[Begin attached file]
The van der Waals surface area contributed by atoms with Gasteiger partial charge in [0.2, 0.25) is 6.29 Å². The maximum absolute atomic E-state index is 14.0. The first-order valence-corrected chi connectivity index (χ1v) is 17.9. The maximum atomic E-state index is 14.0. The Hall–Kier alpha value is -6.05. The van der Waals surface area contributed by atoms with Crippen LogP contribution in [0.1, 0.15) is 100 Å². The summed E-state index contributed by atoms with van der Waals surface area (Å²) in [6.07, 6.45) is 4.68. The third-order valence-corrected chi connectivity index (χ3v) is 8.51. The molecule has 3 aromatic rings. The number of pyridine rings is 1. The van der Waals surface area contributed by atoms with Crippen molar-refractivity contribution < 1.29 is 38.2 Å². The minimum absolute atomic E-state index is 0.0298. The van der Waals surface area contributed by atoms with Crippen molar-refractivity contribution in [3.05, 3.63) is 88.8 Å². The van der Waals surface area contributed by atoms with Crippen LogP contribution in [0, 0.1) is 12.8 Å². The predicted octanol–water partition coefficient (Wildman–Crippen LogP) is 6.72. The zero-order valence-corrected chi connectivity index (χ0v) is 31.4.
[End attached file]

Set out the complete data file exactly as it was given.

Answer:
The van der Waals surface area contributed by atoms with Gasteiger partial charge in [0.2, 0.25) is 6.29 Å². The maximum absolute atomic E-state index is 14.0. The first-order valence-corrected chi connectivity index (χ1v) is 17.9. The maximum atomic E-state index is 14.0. The Hall–Kier alpha value is -6.05. The van der Waals surface area contributed by atoms with Crippen LogP contribution in [0.1, 0.15) is 100 Å². The summed E-state index contributed by atoms with van der Waals surface area (Å²) in [6.07, 6.45) is 4.68. The third-order valence-corrected chi connectivity index (χ3v) is 8.51. The molecule has 3 aromatic rings. The number of pyridine rings is 1. The van der Waals surface area contributed by atoms with Crippen molar-refractivity contribution < 1.29 is 38.2 Å². The minimum absolute atomic E-state index is 0.0298. The van der Waals surface area contributed by atoms with Crippen molar-refractivity contribution in [3.05, 3.63) is 88.8 Å². The van der Waals surface area contributed by atoms with Crippen LogP contribution in [0, 0.1) is 12.8 Å². The predicted octanol–water partition coefficient (Wildman–Crippen LogP) is 6.72. The zero-order valence-corrected chi connectivity index (χ0v) is 31.4.